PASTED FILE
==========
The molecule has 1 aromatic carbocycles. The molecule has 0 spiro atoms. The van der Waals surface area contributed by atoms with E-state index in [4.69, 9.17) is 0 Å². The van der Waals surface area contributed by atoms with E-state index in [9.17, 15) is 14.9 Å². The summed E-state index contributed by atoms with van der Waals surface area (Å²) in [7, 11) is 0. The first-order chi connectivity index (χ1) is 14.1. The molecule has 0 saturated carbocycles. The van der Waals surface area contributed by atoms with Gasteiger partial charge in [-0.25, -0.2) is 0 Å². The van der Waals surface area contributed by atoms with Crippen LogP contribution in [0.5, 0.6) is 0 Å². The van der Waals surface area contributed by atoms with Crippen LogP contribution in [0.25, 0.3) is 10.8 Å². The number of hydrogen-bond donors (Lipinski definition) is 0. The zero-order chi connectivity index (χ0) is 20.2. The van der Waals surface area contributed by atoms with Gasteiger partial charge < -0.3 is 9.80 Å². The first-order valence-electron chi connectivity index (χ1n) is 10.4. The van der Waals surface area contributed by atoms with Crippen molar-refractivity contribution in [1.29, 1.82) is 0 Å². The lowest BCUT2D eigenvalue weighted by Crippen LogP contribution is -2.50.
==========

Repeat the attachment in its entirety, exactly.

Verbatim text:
The molecule has 1 aromatic carbocycles. The molecule has 0 spiro atoms. The van der Waals surface area contributed by atoms with E-state index in [4.69, 9.17) is 0 Å². The van der Waals surface area contributed by atoms with E-state index in [9.17, 15) is 14.9 Å². The summed E-state index contributed by atoms with van der Waals surface area (Å²) in [7, 11) is 0. The first-order chi connectivity index (χ1) is 14.1. The molecule has 0 saturated carbocycles. The van der Waals surface area contributed by atoms with Gasteiger partial charge in [-0.25, -0.2) is 0 Å². The van der Waals surface area contributed by atoms with Crippen LogP contribution in [0.5, 0.6) is 0 Å². The van der Waals surface area contributed by atoms with Crippen LogP contribution in [0.25, 0.3) is 10.8 Å². The number of hydrogen-bond donors (Lipinski definition) is 0. The zero-order chi connectivity index (χ0) is 20.2. The van der Waals surface area contributed by atoms with Gasteiger partial charge < -0.3 is 9.80 Å². The first-order valence-electron chi connectivity index (χ1n) is 10.4. The van der Waals surface area contributed by atoms with Crippen molar-refractivity contribution in [1.29, 1.82) is 0 Å². The lowest BCUT2D eigenvalue weighted by Crippen LogP contribution is -2.50.